Recreational Fishing

A $70 BILLION DOLLAR US INDUSTRY

The results of a NOAA economic impact assessment show that in 2011, marine angler expenditures contributed an estimated $56 billion in total output impacts, $29 billion in contribution to gross domestic product, $18 billion in income impacts, and supported 364,000 jobs across the United States. Saltwater fishing has a big impact on state economies from Maine to Florida and around the Gulf to Texas.

HOW BIG-MONEY TOURNAMENTS AID CONSERVATION

The White Marlin Open is one of a number of billfish tournaments on the East Coast that awards anglers prize money for landing large billfish. Still, with millions of dollars on the line, the big-money events maintain billfish release rates in excess of 95%. Last summer's White Marlin Open saw 687 (99.8%), of the 695 billfish released. The billfish that are landed and weighed provide valuable information to the marine biologists and other scientists who attend these tournaments to take blood and tissue samples to analyze the individual fish for indications of the overall stock health. Dr. Ann Barse of Salisbury University has been with the WMO for decades while Dr John Graves of VIMS has done the same at the Mid-Atlantic $500,000. Since literally all billfish are released in non-tournament recreational fishing, these events provide the rare chance for the scientists to have the opportunity to study multiple fish of a species.

NO FISH GOES TO WASTE

At the WMO, after the fish are studied, measured and sampled, each fish is cleaned, packaged and donated to Maryland Food Bank.

ATLANTIC BILLFISH TOURNAMENTS

A LIFESAVER FOR BILLFISH

Circle Hooks were mandated for use in Atlantic billfish tournaments by ICCAT in 2008 and the benefits to the post release survival rates were immediate. The recreational anglers quickly adopted its use beyond tournaments and now Circle Hooks are the standard billfishing hooks.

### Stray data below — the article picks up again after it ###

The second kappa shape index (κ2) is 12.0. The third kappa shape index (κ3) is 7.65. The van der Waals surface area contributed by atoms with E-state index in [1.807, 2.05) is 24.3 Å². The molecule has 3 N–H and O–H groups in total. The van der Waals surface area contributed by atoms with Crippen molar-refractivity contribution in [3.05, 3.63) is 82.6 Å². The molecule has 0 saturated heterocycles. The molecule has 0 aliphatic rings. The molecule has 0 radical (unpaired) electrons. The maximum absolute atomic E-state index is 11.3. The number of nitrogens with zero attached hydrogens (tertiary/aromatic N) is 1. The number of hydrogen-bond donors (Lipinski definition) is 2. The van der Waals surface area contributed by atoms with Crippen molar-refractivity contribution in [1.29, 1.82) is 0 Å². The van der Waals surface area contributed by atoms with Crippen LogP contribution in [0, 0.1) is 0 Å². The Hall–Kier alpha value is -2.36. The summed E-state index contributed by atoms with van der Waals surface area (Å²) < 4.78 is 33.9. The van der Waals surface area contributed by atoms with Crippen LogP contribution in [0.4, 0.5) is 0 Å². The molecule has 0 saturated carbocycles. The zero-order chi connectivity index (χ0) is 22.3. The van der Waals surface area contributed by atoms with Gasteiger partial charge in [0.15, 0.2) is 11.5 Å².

PAYING A PRICE FOR FAILED MANAGEMENT

In 2001, ICCAT reacted to US pressures to lower commercial Atlantic billfish mortality rates by limiting US recreational anglers to a total of 250 white and/or blue marlin landings a year. That same year, ICCAT reported that commercial longliners under their management were responsible for 51,000 white marlin mortalities. The ruling was a blow to US billfishermen and Atlantic billfish. Not because of the 250 billfish landing limit (which has been in effect for 15 years and never reached), but because the mocking response exposed how little value ICCAT placed on Atlantic billfish, US recreational fisheries and its economy. impact . The ruling also reinforced ICCAT's control over Atlantic fisheries management. For US recreational billfishermen, the landing limit was not an important issue because releasing their billfish catch is an automatic reflex. It's remarkable to see that ethic applied even when fishing for big money. The anglers in last summer's White Marlin Open were competing for $4,000,000 in prize money with the bulk of that going to white and blue marlin. You would think the anglers would bring in everything they caught for a shot at big bucks. Not billfishermen. Of the 695 billfish caught during the 2015 event, 687 (99.8%), were released. The same numbers hold for the other big-money billfish tournaments on the East Coast.